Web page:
Then Josiah brought all the priests out of Judah’s cities. From Geba to Beer-sheba, he defiled the shrines where the priests had been burning incense. He also tore down the shrines at the gates at the entrance to the gate of Joshua the city’s governor, which were on the left as one entered the city gate. Although the priests of these shrines didn’t go up on the Lord’s altar in Jerusalem, they did eat unleavened bread with their fellow priests.

10 Josiah defiled the Topheth in the Ben-hinnom Valley so no one could burn their child alive in honor of the god Molech. 11 He did away with the horses that Judah’s kings had dedicated to the sun. They were kept at the entrance to the Lord’s temple near a room in the annex[f] that belonged to an official named Nathan-melech. Josiah set fire to the chariots that were dedicated to the sun. 12 The king also tore down the altars that were on the roof of Ahaz’s upper story, which had been made by the Judean kings, and he did the same with the altars that Manasseh had built in the two courtyards of the Lord’s temple. He broke them up there[g] and threw their dust into the Kidron Valley. 13 The king then defiled the shrines facing Jerusalem, south of the Mountain of Destruction. Solomon the king of Israel had built these for Ashtoreth, the monstrous Sidonian god, for Chemosh, the monstrous Moabite god, and for Milcom, the detestable Ammonite god. 14 He smashed the sacred pillars and cut down the sacred poles,[h] filling the places where they had been with human bones.

15 Josiah also tore down the altar that was in Bethel. That was the shrine made by Jeroboam, Nebat’s son, who caused Israel to sin. Josiah tore down that altar and its shrine. He burned the shrine, grinding it into dust. Then he burned its sacred pole.[i] 16 When Josiah turned around, he noticed tombs up on the hillside. So he ordered the bones to be taken out of the tombs. He then burned them on the altar, desecrating it. (This was in agreement with the word that the Lord announced by the man of God when Jeroboam stood by the altar at the festival.) Josiah then turned and saw the tomb of the man of God[j] who had predicted these things. 17 “What’s this gravestone I see?” Josiah asked.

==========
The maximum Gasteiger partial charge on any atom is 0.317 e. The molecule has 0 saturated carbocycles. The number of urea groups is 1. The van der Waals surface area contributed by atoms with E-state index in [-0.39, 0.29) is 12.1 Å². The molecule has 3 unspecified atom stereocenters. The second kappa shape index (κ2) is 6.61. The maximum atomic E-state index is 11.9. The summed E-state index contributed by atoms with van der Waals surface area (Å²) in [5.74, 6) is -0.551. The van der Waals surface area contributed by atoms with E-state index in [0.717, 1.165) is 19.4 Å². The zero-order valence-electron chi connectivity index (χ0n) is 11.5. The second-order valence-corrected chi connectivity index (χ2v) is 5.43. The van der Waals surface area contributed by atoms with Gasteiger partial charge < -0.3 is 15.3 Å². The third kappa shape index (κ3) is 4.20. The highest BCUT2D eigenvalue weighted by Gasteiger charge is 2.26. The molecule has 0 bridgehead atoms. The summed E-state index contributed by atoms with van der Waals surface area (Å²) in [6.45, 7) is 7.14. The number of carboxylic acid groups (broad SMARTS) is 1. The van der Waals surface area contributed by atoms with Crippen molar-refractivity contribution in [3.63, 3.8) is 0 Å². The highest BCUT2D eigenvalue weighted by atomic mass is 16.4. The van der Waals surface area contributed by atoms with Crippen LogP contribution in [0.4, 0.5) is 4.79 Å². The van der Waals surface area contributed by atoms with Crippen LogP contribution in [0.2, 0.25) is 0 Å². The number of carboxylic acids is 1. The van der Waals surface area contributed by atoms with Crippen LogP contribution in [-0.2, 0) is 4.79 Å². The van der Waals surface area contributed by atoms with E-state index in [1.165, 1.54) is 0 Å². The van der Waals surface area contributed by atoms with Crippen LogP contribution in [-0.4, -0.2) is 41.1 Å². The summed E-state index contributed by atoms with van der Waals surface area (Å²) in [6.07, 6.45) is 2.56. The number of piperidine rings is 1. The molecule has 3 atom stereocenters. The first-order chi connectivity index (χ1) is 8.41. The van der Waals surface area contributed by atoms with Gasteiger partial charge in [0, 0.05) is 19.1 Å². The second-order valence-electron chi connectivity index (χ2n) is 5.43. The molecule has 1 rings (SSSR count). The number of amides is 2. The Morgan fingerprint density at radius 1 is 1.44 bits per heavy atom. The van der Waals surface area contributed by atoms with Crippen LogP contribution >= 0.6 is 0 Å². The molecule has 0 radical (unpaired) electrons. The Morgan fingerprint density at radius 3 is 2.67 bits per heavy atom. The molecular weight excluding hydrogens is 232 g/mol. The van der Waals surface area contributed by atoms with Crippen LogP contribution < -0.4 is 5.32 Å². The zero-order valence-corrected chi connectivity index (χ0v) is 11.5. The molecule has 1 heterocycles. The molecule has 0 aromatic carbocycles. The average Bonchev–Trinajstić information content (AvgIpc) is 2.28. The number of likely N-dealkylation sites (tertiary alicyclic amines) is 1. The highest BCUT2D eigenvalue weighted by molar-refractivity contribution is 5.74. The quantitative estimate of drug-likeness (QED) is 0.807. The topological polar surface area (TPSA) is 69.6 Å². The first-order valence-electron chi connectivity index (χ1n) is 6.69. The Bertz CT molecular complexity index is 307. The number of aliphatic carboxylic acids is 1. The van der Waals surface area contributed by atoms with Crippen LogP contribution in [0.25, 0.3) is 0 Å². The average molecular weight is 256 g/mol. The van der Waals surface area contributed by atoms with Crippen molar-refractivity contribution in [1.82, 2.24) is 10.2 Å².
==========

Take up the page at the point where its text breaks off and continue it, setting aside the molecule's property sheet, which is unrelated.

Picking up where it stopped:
The people of the city replied, “That tomb belongs to the man of God who came from Judah and announced what you would do to the altar of Bethel.”

18 “Let it be,” Josiah said. “No one should disturb his bones.” So they left his bones untouched, along with the bones of the prophet who came from Samaria.

19 Moreover, Josiah removed all the shrines on the high hills that the Israelite kings had constructed throughout the cities of Samaria. These had made the Lord angry. Josiah did to them just what he did at Bethel. 20 He actually slaughtered on those altars all the priests of the shrines who were there, and he burned human bones on them. Then Josiah returned to Jerusalem.

21 The king commanded all the people, “Celebrate a Passover to the Lord your God following what is instructed in this scroll containing the covenant.” 22 A Passover like this hadn’t been celebrated since the days when the judges judged Israel; neither had it been celebrated during all the days of the Israelite and Judean kings. 23 But in the eighteenth year of King Josiah’s rule, this Passover was celebrated to the Lord in Jerusalem.

24 Josiah burned those who consulted dead spirits and the mediums, the household gods and the worthless idols—all the monstrous things that were seen in the land of Judah and in Jerusalem. In this way Josiah fulfilled the words of the Instruction written in the scroll that the priest Hilkiah found in the Lord’s temple. 25 There’s never been a king like Josiah, whether before or after him, who turned to the Lord with all his heart, all his being, and all his strength, in agreement with everything in the Instruction from Moses.

26 Even so, the Lord didn’t turn away from the great rage that burned against Judah on account of all that Manasseh had done to make him angry. 27 The Lord said, “I will remove Judah from my presence just as I removed Israel. I will reject this city, Jerusalem, which I chose, and this temple where I promised my name would reside.”

28 The rest of Josiah’s deeds and all that he accomplished, aren’t they written in the official records of Judah’s kings? 29 In his days, the Egyptian king Pharaoh Neco marched against the Assyrian king at the Euphrates River. King Josiah marched out to intercept him. But when Neco encountered Josiah in Megiddo, he killed the king. 30 Josiah’s servants took his body from Megiddo in a chariot. They brought him to Jerusalem and buried him in his own tomb. The people of the land took Jehoahaz, Josiah’s son, anointed him, and made him king after his father.